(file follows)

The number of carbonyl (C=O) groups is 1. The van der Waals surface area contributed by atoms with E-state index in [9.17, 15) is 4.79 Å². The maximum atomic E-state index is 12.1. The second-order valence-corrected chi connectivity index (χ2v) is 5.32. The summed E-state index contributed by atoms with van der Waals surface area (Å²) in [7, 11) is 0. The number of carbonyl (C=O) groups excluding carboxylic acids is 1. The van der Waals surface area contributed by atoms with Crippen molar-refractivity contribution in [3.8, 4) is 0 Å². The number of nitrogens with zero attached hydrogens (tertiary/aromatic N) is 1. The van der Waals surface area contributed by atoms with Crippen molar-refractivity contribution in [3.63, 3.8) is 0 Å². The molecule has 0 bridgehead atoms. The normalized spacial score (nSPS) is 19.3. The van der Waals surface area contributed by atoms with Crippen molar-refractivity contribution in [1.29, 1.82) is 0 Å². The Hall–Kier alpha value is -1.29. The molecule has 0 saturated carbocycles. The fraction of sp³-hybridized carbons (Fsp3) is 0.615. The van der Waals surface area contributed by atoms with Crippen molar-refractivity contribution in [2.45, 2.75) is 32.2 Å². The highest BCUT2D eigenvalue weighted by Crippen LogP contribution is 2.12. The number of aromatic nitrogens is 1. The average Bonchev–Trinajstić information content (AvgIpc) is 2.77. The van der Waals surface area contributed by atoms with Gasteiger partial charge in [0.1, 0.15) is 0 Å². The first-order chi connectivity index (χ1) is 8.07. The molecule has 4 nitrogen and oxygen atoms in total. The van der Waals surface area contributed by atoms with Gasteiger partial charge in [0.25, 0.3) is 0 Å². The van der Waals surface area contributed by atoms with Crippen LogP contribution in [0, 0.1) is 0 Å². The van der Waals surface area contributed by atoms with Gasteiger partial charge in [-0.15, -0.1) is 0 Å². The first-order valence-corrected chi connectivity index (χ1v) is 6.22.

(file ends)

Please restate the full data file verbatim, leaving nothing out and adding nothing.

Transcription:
The number of carbonyl (C=O) groups is 1. The van der Waals surface area contributed by atoms with E-state index in [9.17, 15) is 4.79 Å². The maximum atomic E-state index is 12.1. The second-order valence-corrected chi connectivity index (χ2v) is 5.32. The summed E-state index contributed by atoms with van der Waals surface area (Å²) in [7, 11) is 0. The number of carbonyl (C=O) groups excluding carboxylic acids is 1. The van der Waals surface area contributed by atoms with Crippen molar-refractivity contribution in [3.8, 4) is 0 Å². The number of nitrogens with zero attached hydrogens (tertiary/aromatic N) is 1. The van der Waals surface area contributed by atoms with Crippen molar-refractivity contribution in [3.63, 3.8) is 0 Å². The molecule has 0 bridgehead atoms. The normalized spacial score (nSPS) is 19.3. The van der Waals surface area contributed by atoms with Crippen molar-refractivity contribution in [1.29, 1.82) is 0 Å². The Hall–Kier alpha value is -1.29. The molecule has 0 saturated carbocycles. The fraction of sp³-hybridized carbons (Fsp3) is 0.615. The van der Waals surface area contributed by atoms with Crippen molar-refractivity contribution in [2.45, 2.75) is 32.2 Å². The highest BCUT2D eigenvalue weighted by Crippen LogP contribution is 2.12. The number of aromatic nitrogens is 1. The average Bonchev–Trinajstić information content (AvgIpc) is 2.77. The van der Waals surface area contributed by atoms with Gasteiger partial charge in [0.1, 0.15) is 0 Å². The first-order chi connectivity index (χ1) is 8.07. The molecule has 4 nitrogen and oxygen atoms in total. The van der Waals surface area contributed by atoms with Gasteiger partial charge in [0.25, 0.3) is 0 Å². The van der Waals surface area contributed by atoms with Crippen LogP contribution in [0, 0.1) is 0 Å². The van der Waals surface area contributed by atoms with Gasteiger partial charge in [-0.15, -0.1) is 0 Å². The first-order valence-corrected chi connectivity index (χ1v) is 6.22.